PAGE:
Ask for Alonzo, 18 Hoi Kwong Street, Quarry Bay | (+852) 2856 2911

Photo credit: @eatnfat (Instagram)

Little Nyonya

Little Nyonya does a smashing laksa and Hainanese chicken and is a breath of fresh spicy air amongst the eateries in Quarry Bay. The restaurant itself is very cosy, leading to long lines outside hoping to get a table. The menu is focused, as Little Nyonya knows the high quality of what they’re cooking up: homemade Singaporean and Malay meals that would warm even the coldest of hearts. The laksas here are hearty and packed full of flavour as a result of MSG-free soup-making. The spice and coconut milk levels are perfectly balanced, too. Little Nyonya is only open between noon and 3 pm, so be prepared to show up early if you want to give this place a go.

Little Nyonya, Shop D9, G/F, 18 Hoi Tai Street, Quarry Bay

Keep scrolling for the rest of the guide 👇

By Ching Yuen 30 September 2019
Photo credit: @foodcyclopedia.hk (Instagram)

Camper’s

Camper’s is a quaint Japanese joint opened by experienced Japanese chef Fujita Kenta, and the menu here is a continuation of the (almost) two decades of cooking he did in Tokyo, but with a more vegetarian-friendly approach as well as no additives and minimal fat. Dining at Camper’s feels like you’re hanging out in a Japanese home, and the food is wholesome and heartwarming. Their signature dish is the humble Japanese curry, and we highly recommend ordering it with the seven-hour slow-cooked Spanish Kurobuta pork or 15 kinds of veggies!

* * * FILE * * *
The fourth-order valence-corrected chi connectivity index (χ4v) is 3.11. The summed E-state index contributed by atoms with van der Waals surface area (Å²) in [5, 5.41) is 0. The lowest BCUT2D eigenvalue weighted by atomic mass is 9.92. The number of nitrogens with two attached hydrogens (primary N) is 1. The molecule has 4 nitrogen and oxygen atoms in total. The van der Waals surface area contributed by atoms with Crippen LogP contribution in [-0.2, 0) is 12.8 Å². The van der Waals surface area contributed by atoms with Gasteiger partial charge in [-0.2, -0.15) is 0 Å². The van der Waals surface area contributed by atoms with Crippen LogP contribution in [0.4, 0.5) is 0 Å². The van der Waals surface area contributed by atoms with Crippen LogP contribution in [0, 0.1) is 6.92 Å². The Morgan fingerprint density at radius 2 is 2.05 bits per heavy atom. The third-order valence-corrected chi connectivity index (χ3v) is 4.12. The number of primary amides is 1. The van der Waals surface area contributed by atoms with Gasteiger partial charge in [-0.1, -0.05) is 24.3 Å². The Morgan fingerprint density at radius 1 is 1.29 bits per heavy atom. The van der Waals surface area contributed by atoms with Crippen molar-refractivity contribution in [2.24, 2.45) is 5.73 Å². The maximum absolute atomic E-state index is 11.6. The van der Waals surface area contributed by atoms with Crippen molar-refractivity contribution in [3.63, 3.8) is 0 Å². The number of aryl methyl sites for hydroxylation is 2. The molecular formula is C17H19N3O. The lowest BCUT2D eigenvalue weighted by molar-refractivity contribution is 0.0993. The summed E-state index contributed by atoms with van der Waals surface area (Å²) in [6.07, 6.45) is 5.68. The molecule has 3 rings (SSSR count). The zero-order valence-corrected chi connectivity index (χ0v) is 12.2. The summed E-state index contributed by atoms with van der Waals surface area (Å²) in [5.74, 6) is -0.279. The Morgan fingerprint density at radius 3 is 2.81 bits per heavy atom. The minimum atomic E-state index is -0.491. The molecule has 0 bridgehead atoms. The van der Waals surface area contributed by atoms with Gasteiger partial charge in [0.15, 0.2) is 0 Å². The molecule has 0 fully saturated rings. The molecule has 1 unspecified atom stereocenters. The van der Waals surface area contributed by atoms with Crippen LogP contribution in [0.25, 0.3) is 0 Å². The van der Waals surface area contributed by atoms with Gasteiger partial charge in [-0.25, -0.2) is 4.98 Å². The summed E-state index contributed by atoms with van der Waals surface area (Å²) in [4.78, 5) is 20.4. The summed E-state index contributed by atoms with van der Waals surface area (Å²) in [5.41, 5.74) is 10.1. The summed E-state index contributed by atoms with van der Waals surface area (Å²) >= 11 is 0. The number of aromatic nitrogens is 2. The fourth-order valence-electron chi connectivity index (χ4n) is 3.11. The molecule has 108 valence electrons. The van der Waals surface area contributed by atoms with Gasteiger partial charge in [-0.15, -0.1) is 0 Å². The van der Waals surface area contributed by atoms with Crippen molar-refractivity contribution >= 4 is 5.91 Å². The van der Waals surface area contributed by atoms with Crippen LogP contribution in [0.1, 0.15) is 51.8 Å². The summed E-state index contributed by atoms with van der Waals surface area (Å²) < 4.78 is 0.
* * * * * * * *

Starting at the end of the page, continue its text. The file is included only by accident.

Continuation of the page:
Camper’s, Shop 13, G/F, Chung Hing Mansion, 13 Pan Hoi Street, Quarry Bay

Photo credit: @foodierox (Instagram)

Umimachidon

You can’t get fresher seafood anywhere than Umimachi Don, as the produce here is bought fresh, not frozen from Tsukiji Market in Tokyo, and brought directly to Hong Kong. Each sashimi don is covered with slices of thick and juicy seafood like uni and tuna and has just the right amount of Japanese rice at the bottom. Umimachidon’s bowls are eaten in three ways: firstly, with soy sauce and wasabi; then, in a unique sushi jelly; and lastly, you add in a light fish broth. It’s a little pricier than other restaurants in the area, but the quality makes it all worth it.

Umimachidon, Shop 6, G/F, Dragon View House, 7–9 Hoi Kwong Street, Quarry Bay

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Inés Fung

Contributor

Currently based in Hong Kong by way of Calgary, Inés has always had a passion for writing and her creative work can be found in obscure literary ’zines. When she’s not busy scouring the city for the best gin-based cocktail, she can be found curled up with her journal and fur-ever friend Peanut. Don’t be surprised if you cross paths with her and she already knows all your mates.